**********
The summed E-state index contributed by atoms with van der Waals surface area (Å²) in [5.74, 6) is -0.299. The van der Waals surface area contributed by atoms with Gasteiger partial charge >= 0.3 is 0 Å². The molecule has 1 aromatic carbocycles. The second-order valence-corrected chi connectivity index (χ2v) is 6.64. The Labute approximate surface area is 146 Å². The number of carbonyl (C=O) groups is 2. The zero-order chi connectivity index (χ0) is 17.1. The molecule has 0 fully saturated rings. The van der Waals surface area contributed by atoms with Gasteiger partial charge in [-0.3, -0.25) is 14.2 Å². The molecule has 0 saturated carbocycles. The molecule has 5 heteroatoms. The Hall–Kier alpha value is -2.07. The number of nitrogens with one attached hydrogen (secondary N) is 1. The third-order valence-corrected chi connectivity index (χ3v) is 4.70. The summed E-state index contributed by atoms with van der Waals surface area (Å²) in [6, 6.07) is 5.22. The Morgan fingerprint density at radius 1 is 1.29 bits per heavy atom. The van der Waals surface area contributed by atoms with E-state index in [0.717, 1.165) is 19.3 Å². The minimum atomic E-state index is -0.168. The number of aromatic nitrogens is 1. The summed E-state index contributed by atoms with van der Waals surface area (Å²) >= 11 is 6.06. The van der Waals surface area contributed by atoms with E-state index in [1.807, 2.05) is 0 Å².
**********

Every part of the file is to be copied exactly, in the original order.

The summed E-state index contributed by atoms with van der Waals surface area (Å²) in [5.74, 6) is -0.299. The van der Waals surface area contributed by atoms with Gasteiger partial charge >= 0.3 is 0 Å². The molecule has 1 aromatic carbocycles. The second-order valence-corrected chi connectivity index (χ2v) is 6.64. The Labute approximate surface area is 146 Å². The number of carbonyl (C=O) groups is 2. The zero-order chi connectivity index (χ0) is 17.1. The molecule has 0 fully saturated rings. The van der Waals surface area contributed by atoms with Gasteiger partial charge in [-0.3, -0.25) is 14.2 Å². The molecule has 0 saturated carbocycles. The molecule has 5 heteroatoms. The Hall–Kier alpha value is -2.07. The number of nitrogens with one attached hydrogen (secondary N) is 1. The third-order valence-corrected chi connectivity index (χ3v) is 4.70. The summed E-state index contributed by atoms with van der Waals surface area (Å²) in [6, 6.07) is 5.22. The Morgan fingerprint density at radius 1 is 1.29 bits per heavy atom. The van der Waals surface area contributed by atoms with E-state index in [0.717, 1.165) is 19.3 Å². The minimum atomic E-state index is -0.168. The number of aromatic nitrogens is 1. The summed E-state index contributed by atoms with van der Waals surface area (Å²) >= 11 is 6.06. The van der Waals surface area contributed by atoms with E-state index in [1.807, 2.05) is 0 Å².